BBC News - MH17 Malaysia plane crash in Ukraine: What we know
Upcoming SlideShare
Loading in...5

Like this? Share it with your network


BBC News - MH17 Malaysia plane crash in Ukraine: What we know



All 298 people on board a Malaysia Airlines plane died after the airliner crashed in eastern Ukraine...

All 298 people on board a Malaysia Airlines plane died after the airliner crashed in eastern Ukraine...



Total Views
Views on SlideShare
Embed Views



0 Embeds 0

No embeds



Upload Details

Uploaded via as Adobe PDF

Usage Rights

© All Rights Reserved

Report content

Flagged as inappropriate Flag as inappropriate
Flag as inappropriate

Select your reason for flagging this presentation as inappropriate.

  • Full Name Full Name Comment goes here.
    Are you sure you want to
    Your message goes here
Post Comment
Edit your comment

BBC News - MH17 Malaysia plane crash in Ukraine: What we know Document Transcript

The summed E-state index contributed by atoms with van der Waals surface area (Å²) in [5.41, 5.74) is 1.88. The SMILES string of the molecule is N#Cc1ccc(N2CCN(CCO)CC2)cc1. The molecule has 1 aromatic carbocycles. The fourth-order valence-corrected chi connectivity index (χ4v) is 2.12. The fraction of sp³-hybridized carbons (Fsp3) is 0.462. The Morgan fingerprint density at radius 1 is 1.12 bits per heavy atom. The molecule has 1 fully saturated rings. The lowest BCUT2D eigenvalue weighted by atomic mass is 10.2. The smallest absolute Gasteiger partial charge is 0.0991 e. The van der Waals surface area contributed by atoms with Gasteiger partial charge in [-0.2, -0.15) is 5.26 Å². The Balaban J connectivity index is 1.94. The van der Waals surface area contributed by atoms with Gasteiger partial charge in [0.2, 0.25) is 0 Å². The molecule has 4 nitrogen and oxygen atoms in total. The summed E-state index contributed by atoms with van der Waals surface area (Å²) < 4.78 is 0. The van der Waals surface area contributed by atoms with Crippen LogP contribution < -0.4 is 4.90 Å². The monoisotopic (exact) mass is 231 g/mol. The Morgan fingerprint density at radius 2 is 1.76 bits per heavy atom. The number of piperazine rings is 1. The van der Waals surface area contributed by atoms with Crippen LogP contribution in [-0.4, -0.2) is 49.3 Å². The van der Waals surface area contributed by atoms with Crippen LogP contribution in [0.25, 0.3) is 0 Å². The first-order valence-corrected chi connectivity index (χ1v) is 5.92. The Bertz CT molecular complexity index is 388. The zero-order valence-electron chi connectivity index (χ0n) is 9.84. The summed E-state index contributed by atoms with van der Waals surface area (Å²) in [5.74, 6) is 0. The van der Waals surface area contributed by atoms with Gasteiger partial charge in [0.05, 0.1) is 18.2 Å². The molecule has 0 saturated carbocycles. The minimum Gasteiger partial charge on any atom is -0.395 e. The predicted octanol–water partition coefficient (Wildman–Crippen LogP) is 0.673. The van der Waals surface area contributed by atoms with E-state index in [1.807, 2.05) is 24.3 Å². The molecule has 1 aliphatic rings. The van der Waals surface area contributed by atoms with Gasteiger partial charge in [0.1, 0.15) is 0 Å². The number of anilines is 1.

• 1. BBC News - MH17 Malaysia plane crash in Ukraine: What we know All 298 people on board a Malaysia Airlines plane died after the airliner crashed in eastern Ukraine, close to the border with Russia. Flight MH17 from Amsterdam to Kuala Lumpur was travelling over the conflict-hit region when it disappeared from radar. A total of 283 passengers, including 80 children, and 15 crew members were on board. What type of plane was it? The crashed plane was a Boeing 777-200ER, the same model as Malaysia Airlines flight MH370, which disappeared while travelling from Kuala Lumpur to Beijing in March. The aircraft, manufactured in 1997, had a clean maintenance record and its last check was on 11 July, Malaysia Airlines said. Malaysia's prime minister said there was no distress call before the plane went down. What happened? According to Malaysia Airlines, the plane departed from Amsterdam's Schiphol Airport at 10:15 GMT (12:15 local time) on 17 July and was due to arrive at Kuala Lumpur International Airport at 22:10 GMT (06:10 local time). The airline lost contact four hours later at 14:15 GMT - 50km from the Russia-Ukraine border. Footage later emerged of the crash site in territory controlled by pro-Russian separatists, and witnesses spoke of dozens of bodies on the ground. What caused the crash? Western nations have said there is growing evidence that the plane was hit by a Russian-supplied missile fired by rebels. Russia has blamed Ukrainian government forces.